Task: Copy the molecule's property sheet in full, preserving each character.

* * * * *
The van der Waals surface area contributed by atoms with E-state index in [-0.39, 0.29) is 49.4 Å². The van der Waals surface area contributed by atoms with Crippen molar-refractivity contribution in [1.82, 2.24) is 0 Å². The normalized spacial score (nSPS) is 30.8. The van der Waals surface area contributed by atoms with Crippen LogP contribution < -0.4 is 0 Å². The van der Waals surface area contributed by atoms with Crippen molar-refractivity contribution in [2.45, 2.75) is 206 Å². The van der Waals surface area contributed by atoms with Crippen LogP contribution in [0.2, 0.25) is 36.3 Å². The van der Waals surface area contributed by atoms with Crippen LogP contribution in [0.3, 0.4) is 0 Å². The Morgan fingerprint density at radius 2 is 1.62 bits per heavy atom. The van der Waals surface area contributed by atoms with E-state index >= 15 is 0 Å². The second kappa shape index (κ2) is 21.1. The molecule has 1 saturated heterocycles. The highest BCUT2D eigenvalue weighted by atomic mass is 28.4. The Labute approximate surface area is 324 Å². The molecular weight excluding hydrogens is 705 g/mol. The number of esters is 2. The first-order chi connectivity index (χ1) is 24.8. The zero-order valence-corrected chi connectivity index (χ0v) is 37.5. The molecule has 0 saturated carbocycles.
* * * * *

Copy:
The van der Waals surface area contributed by atoms with E-state index in [-0.39, 0.29) is 49.4 Å². The van der Waals surface area contributed by atoms with Crippen molar-refractivity contribution in [1.82, 2.24) is 0 Å². The normalized spacial score (nSPS) is 30.8. The van der Waals surface area contributed by atoms with Crippen LogP contribution < -0.4 is 0 Å². The van der Waals surface area contributed by atoms with Crippen molar-refractivity contribution in [2.45, 2.75) is 206 Å². The van der Waals surface area contributed by atoms with Crippen LogP contribution in [0.2, 0.25) is 36.3 Å². The van der Waals surface area contributed by atoms with Crippen LogP contribution in [0.3, 0.4) is 0 Å². The Morgan fingerprint density at radius 2 is 1.62 bits per heavy atom. The van der Waals surface area contributed by atoms with E-state index >= 15 is 0 Å². The second kappa shape index (κ2) is 21.1. The molecule has 1 saturated heterocycles. The highest BCUT2D eigenvalue weighted by atomic mass is 28.4. The Labute approximate surface area is 324 Å². The molecular weight excluding hydrogens is 705 g/mol. The number of esters is 2. The first-order chi connectivity index (χ1) is 24.8. The zero-order valence-corrected chi connectivity index (χ0v) is 37.5. The molecule has 0 saturated carbocycles.